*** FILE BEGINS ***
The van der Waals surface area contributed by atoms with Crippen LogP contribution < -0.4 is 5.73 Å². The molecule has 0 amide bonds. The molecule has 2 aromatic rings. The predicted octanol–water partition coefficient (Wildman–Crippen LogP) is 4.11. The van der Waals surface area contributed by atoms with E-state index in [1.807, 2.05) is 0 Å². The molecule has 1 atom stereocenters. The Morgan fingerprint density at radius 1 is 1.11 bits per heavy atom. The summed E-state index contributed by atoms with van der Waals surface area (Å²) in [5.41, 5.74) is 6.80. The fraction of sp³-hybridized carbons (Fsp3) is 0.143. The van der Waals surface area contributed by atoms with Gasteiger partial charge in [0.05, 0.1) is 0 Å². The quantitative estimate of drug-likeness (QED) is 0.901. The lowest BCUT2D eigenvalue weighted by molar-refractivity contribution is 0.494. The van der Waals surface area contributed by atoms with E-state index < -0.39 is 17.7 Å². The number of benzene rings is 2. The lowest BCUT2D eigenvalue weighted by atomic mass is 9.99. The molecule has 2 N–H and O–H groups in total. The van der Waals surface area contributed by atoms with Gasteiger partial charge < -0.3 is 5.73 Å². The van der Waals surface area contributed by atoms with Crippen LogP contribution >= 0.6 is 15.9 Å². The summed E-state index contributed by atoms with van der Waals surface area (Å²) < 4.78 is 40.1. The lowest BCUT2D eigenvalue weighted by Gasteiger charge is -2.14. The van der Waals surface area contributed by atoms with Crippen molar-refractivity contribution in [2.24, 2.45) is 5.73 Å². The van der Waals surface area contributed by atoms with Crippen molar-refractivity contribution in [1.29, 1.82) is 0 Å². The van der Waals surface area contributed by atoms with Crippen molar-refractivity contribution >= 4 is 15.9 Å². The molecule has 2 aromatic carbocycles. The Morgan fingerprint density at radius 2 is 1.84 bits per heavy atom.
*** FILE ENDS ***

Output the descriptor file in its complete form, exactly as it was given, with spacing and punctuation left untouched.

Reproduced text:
The van der Waals surface area contributed by atoms with Crippen LogP contribution < -0.4 is 5.73 Å². The molecule has 0 amide bonds. The molecule has 2 aromatic rings. The predicted octanol–water partition coefficient (Wildman–Crippen LogP) is 4.11. The van der Waals surface area contributed by atoms with E-state index in [1.807, 2.05) is 0 Å². The molecule has 1 atom stereocenters. The Morgan fingerprint density at radius 1 is 1.11 bits per heavy atom. The summed E-state index contributed by atoms with van der Waals surface area (Å²) in [5.41, 5.74) is 6.80. The fraction of sp³-hybridized carbons (Fsp3) is 0.143. The van der Waals surface area contributed by atoms with Gasteiger partial charge in [0.05, 0.1) is 0 Å². The quantitative estimate of drug-likeness (QED) is 0.901. The lowest BCUT2D eigenvalue weighted by molar-refractivity contribution is 0.494. The van der Waals surface area contributed by atoms with E-state index < -0.39 is 17.7 Å². The number of benzene rings is 2. The lowest BCUT2D eigenvalue weighted by atomic mass is 9.99. The molecule has 2 N–H and O–H groups in total. The van der Waals surface area contributed by atoms with Gasteiger partial charge < -0.3 is 5.73 Å². The van der Waals surface area contributed by atoms with Crippen LogP contribution >= 0.6 is 15.9 Å². The summed E-state index contributed by atoms with van der Waals surface area (Å²) < 4.78 is 40.1. The lowest BCUT2D eigenvalue weighted by Gasteiger charge is -2.14. The van der Waals surface area contributed by atoms with Crippen molar-refractivity contribution in [2.24, 2.45) is 5.73 Å². The van der Waals surface area contributed by atoms with Crippen molar-refractivity contribution in [1.29, 1.82) is 0 Å². The van der Waals surface area contributed by atoms with Crippen molar-refractivity contribution >= 4 is 15.9 Å². The molecule has 2 aromatic carbocycles. The Morgan fingerprint density at radius 2 is 1.84 bits per heavy atom.